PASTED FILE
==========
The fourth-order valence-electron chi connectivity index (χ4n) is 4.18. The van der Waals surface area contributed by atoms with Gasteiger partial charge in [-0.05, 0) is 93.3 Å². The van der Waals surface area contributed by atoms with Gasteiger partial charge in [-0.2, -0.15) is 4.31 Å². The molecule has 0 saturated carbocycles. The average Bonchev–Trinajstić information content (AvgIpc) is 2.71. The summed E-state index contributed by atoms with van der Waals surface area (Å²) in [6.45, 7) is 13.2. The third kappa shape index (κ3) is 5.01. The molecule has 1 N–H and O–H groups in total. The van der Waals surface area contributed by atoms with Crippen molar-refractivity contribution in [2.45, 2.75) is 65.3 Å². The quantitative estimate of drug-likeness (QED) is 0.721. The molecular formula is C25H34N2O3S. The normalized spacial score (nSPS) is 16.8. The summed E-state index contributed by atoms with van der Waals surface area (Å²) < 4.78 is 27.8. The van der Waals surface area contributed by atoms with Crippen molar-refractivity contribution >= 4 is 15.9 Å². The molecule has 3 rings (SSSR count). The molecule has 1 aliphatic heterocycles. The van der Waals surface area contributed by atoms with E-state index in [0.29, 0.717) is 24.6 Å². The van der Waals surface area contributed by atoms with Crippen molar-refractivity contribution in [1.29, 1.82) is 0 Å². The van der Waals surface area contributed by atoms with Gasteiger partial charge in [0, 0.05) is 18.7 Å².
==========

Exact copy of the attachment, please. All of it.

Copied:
The fourth-order valence-electron chi connectivity index (χ4n) is 4.18. The van der Waals surface area contributed by atoms with Gasteiger partial charge in [-0.05, 0) is 93.3 Å². The van der Waals surface area contributed by atoms with Gasteiger partial charge in [-0.2, -0.15) is 4.31 Å². The molecule has 0 saturated carbocycles. The average Bonchev–Trinajstić information content (AvgIpc) is 2.71. The summed E-state index contributed by atoms with van der Waals surface area (Å²) in [6.45, 7) is 13.2. The third kappa shape index (κ3) is 5.01. The molecule has 1 N–H and O–H groups in total. The van der Waals surface area contributed by atoms with Crippen molar-refractivity contribution in [2.45, 2.75) is 65.3 Å². The quantitative estimate of drug-likeness (QED) is 0.721. The molecular formula is C25H34N2O3S. The normalized spacial score (nSPS) is 16.8. The summed E-state index contributed by atoms with van der Waals surface area (Å²) < 4.78 is 27.8. The van der Waals surface area contributed by atoms with Crippen molar-refractivity contribution >= 4 is 15.9 Å². The molecule has 3 rings (SSSR count). The molecule has 1 aliphatic heterocycles. The van der Waals surface area contributed by atoms with E-state index in [0.29, 0.717) is 24.6 Å². The van der Waals surface area contributed by atoms with Crippen molar-refractivity contribution in [1.29, 1.82) is 0 Å². The van der Waals surface area contributed by atoms with Gasteiger partial charge in [0, 0.05) is 18.7 Å².